Abigail Adams to John Adams
Newyork Novbr 3. 1789
my dearest Friend
I did not write to you by the last post. I was in hopes to have received a Letter from your and to have known from under your own Hand how your Health was. Tommy wrote me by your direction;1 and I heard by other Hands of your safe arrival and the News papers inform us that by desire of his Honour the Leiut Govenour you was in the procession to accompany the President to his Residence.2 there is a vile mischevious junto in Boston, but I shall lose the whole chain. the Printers have not sent on the papers Sinc you left here; pray order them continued. But now with regard to our own affairs Brisler sends me word that he proposes to return & bring on his Family, & I have engaged two Rooms for him in the House at the End of our Land, adjoing to the corn Feild which will be very near and convenient for him. I am not at all satisfied with the Hand I have with me and with Regard to the coachman, you will not confide in him further than you can see, him Brisler will tell you that with Liquors he cannot be trusted. I mention this least Brisler should be obliged to come away before you. the Porter which is in the cellar you will either have sent on, or dispose of as it will freeze, the red wine & any other you chuse you will direct Brisler to put on Board Barnard, 200 weight of cheese & all the Butter which can be procured. I hope you will conclude to return sooner than you talkd of. the Trunk of cloaths which you had sent by Barnard you can leave without any inconvenience till Spring.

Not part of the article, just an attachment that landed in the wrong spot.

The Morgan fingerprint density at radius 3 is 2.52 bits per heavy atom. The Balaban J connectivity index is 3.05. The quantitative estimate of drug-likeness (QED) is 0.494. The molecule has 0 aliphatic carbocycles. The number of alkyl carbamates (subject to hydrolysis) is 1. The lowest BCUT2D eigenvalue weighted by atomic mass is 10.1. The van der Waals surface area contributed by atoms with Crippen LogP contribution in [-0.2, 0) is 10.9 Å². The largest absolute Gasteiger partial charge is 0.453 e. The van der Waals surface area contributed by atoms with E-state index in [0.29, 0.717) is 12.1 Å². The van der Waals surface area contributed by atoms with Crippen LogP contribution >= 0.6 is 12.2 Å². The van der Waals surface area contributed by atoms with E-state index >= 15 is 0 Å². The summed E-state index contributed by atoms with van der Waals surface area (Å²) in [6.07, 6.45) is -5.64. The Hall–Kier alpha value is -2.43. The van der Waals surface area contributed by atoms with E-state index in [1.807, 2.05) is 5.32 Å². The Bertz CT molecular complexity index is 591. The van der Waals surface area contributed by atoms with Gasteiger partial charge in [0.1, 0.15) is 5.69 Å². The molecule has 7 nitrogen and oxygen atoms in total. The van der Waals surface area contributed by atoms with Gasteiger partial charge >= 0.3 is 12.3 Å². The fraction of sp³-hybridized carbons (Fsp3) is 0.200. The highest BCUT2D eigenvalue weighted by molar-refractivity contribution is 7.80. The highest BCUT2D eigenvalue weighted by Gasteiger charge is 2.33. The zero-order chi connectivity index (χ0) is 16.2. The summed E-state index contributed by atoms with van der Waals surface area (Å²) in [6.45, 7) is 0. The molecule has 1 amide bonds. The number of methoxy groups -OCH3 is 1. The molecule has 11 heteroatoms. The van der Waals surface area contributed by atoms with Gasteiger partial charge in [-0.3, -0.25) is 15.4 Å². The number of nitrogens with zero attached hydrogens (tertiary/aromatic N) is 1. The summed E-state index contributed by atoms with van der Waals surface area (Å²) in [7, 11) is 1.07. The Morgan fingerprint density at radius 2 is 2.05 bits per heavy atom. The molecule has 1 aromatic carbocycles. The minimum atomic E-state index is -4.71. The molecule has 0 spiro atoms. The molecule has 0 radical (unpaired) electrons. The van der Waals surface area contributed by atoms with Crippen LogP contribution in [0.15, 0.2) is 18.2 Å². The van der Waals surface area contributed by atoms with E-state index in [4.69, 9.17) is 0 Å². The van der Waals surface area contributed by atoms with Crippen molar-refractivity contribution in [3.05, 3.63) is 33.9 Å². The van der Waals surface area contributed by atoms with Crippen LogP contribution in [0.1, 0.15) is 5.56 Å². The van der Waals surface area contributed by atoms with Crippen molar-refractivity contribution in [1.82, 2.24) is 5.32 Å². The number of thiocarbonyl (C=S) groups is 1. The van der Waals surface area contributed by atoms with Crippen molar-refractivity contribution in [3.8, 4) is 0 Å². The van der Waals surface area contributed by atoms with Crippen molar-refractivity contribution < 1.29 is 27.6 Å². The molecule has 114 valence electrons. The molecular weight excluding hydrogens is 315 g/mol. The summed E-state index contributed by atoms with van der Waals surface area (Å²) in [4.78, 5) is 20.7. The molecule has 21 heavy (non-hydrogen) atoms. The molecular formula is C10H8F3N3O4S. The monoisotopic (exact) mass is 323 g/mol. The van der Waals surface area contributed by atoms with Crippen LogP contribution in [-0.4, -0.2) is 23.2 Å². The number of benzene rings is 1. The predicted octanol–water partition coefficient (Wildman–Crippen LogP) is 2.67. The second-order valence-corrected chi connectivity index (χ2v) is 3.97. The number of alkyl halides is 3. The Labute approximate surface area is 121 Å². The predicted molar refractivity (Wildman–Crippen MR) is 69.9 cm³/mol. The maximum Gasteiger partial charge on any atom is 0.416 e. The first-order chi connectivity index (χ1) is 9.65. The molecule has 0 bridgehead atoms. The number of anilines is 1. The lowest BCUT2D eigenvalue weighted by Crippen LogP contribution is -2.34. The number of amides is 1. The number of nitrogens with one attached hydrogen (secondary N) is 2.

we have no News here except the expected return of the commissoners from Georgia who it seems have been very unsuccessfull, & concequently must expect many unfavourable reports with respect to them, some of which are already in circulation;3 the district court meet this day the Marshal is qualified and attends. the Rank & presidence was yesterday setled & the Marshal is to take Rank of the district Attorney.
our little John has had the small pox finely & is quite recoverd of it Louissa is innoculated from him— pray present my duty to your good mother Love affection where due. congratulation to our New married Friends, for me, and accept the affectionat Regard / of Your
Suppose the horse cart Horse sled & one sadle which the dr has in his care & the Saw should be put on Board Barnard we shall find them very usefull
RC (Adams Papers); addressed: “To / The vice President of the / united states / Braintree”; docketed: “Mrs Adams to / John Adams. / November 3rd 1789.”
1. Not found.
2. The New York Daily Advertiser, 31 Oct., reported, “a Correspondent observed with great pleasure the Vice-President in the Procession from the State House; who at the request of the Lieut. Governor proceeded with the Procession to the Residence of the President.”
3. In the fall of 1789, in an attempt to resolve land disputes between residents of the state of Georgia and the Creek Nation, George Washington sent commissioners to Rock Landing, Georgia, to open negotiations with the Creeks. The Creeks, however, pulled out of the discussions because of the commissioners’ support for Georgian land claims, and the commissioners came back to New York without an agreement (Francis Paul Prucha, The Great Father: The United States Government and the American Indians, 2 vols., Lincoln, Neb., 1984, 1:54–55). A report of the commissioners’ return appeared in the New York Daily Advertiser, 29 October.